(2) Do nodes have a volume (or at least, a diameter)? If they don't, and nodes (not the red block) work as blocker, then your culling attempts will be ill-fated since you will cull zero nodes.

(3) Your code looks wrong. You're overwriting the same value in _nodes three times, then advance the index by 4. That's only the last node realized, and 3 indeterminate values. A +1/+2/+3 is missing inside the brackets.

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Another few things you might want to clarify:

(1) What is really the desired pattern? The two images in your last post show entirely different, contradicting things. The first one culls everything behind a line perpendicular to line of sight from the center, starting at the red block. The second one culls everything behind lines parallel to the block's corners. Is what you really want to achieve not maybe something like cull against its silhouette, much like casting a shadow? Or what is it you want?

(2) Do nodes have a volume (or at least, a diameter)? If they don't, and nodes (not the red block) work as blocker, then your culling attempts will be ill-fated since you will cull zero nodes.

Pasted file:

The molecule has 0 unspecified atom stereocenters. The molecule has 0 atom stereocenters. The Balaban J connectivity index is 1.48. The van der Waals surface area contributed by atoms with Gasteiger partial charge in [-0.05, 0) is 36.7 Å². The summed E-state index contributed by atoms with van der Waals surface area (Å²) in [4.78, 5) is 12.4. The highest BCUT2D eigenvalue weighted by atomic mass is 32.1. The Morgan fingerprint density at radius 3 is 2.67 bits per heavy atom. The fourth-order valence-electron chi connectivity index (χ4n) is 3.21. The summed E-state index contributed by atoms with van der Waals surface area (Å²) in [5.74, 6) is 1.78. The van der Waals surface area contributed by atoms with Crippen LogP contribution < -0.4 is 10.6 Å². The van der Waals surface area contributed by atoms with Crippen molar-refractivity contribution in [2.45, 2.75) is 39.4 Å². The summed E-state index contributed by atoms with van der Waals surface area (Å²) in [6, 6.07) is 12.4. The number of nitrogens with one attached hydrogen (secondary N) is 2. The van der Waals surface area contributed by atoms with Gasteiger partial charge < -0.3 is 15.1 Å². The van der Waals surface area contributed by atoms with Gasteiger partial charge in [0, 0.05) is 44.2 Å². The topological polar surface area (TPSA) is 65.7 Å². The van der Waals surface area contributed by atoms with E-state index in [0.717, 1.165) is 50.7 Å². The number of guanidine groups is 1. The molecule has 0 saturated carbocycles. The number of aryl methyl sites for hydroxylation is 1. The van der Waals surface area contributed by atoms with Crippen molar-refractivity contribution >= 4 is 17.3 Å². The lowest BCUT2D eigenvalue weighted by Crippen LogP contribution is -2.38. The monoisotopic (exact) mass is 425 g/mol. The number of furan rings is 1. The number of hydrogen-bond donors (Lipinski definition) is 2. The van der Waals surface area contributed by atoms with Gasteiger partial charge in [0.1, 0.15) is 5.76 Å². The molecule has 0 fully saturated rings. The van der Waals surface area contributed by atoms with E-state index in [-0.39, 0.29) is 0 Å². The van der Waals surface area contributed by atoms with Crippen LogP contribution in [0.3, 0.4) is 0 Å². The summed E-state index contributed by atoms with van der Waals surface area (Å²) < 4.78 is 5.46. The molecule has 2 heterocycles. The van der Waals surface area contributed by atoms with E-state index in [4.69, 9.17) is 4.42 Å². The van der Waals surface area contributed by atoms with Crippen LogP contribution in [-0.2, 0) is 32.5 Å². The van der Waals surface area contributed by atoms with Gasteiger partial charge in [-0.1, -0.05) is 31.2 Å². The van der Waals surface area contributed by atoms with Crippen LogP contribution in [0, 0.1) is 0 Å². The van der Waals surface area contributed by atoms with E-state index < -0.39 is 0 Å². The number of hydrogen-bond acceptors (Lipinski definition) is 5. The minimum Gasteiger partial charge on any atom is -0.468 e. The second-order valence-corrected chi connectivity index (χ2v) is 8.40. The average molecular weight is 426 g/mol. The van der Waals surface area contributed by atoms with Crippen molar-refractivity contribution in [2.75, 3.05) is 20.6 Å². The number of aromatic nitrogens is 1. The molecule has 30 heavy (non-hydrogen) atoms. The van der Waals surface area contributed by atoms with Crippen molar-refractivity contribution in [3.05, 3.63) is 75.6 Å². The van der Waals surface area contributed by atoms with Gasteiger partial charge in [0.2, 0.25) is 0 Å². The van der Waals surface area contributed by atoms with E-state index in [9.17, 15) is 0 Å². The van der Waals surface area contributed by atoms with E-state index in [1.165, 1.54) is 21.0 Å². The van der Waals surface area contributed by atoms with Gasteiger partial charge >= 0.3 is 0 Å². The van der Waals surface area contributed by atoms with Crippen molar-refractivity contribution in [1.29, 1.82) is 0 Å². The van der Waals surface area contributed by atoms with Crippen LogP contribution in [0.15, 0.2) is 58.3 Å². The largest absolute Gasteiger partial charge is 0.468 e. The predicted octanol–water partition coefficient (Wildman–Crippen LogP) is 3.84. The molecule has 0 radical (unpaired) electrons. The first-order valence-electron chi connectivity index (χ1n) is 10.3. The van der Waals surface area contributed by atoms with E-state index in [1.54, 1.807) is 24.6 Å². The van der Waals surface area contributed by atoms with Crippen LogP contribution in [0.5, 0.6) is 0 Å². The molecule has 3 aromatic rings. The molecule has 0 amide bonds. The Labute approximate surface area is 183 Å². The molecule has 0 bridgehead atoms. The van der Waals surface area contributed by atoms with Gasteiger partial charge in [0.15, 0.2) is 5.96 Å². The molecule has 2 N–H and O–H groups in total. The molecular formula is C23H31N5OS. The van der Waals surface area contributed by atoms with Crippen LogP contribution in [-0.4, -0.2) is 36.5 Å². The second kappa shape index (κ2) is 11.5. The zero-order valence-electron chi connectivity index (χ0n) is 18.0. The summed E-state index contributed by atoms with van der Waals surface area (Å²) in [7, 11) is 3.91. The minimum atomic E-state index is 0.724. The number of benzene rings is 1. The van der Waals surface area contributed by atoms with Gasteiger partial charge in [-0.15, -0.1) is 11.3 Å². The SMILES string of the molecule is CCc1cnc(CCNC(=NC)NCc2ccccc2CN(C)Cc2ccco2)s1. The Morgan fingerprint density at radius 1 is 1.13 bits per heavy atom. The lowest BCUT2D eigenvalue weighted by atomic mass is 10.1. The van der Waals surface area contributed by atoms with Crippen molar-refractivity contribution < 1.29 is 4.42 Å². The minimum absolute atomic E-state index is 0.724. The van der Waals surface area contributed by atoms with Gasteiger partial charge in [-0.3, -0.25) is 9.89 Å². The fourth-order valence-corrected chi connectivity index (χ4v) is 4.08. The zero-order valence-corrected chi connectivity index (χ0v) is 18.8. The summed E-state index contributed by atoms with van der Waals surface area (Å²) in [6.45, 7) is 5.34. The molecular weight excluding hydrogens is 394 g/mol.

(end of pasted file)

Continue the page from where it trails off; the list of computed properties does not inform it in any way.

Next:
(3) Your code looks wrong. You're overwriting the same value in _nodes three times, then advance the index by 4. That's only the last node realized, and 3 indeterminate values. A +1/+2/+3 is missing inside the brackets.

Okay, so I should have thought this through a little bit more before posting :wacko:

The ideal the pattern would be like casting a shadow assuming the center point is a 360 degree light source, and "walls" block light: http://puu.sh/sHrzm/f455240dbe.png

In this drawing the green dot is the center, red dots are monsters that can be affected by the AoE, white dots are monsters that cannot be affected.  The nodes in the areas where monsters cannot be affected should not be included in the array that this function returns.

As far as the nodes go, each node is situated on a 2d plane (x,z), and have a center origin with a fixed width & height.  Nodes are flagged as either Walkable or Wall, you can see here that red nodes are flagged as Wall and the gray nodes (hard to see) are Walkable.  The larger gray grid texture on the plane has no relation.  http://puu.sh/sHqXa/be918264e5.png

I've updated the code, thanks :)

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Here's an idea, going from the center to the edges:

Use the Midpoint Circle Algorithm to trace a line (bresenhamn's algorithm) from the center to each point on the edge circle. Stop if you find a wall.

Edited by desdemian

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Here's an idea, going from the center to the edges:

Use the Midpoint Circle Algorithm to trace a line (<a data-ipb="nomediaparse" data-cke-saved-href="https://en.wikipedia.org/wiki/Bresenham" href="https://en.wikipedia.org/wiki/Bresenham" s_line_algorithm"="">bresenhamn's algorithm) from the center to each point on the edge circle. Stop if you find a wall.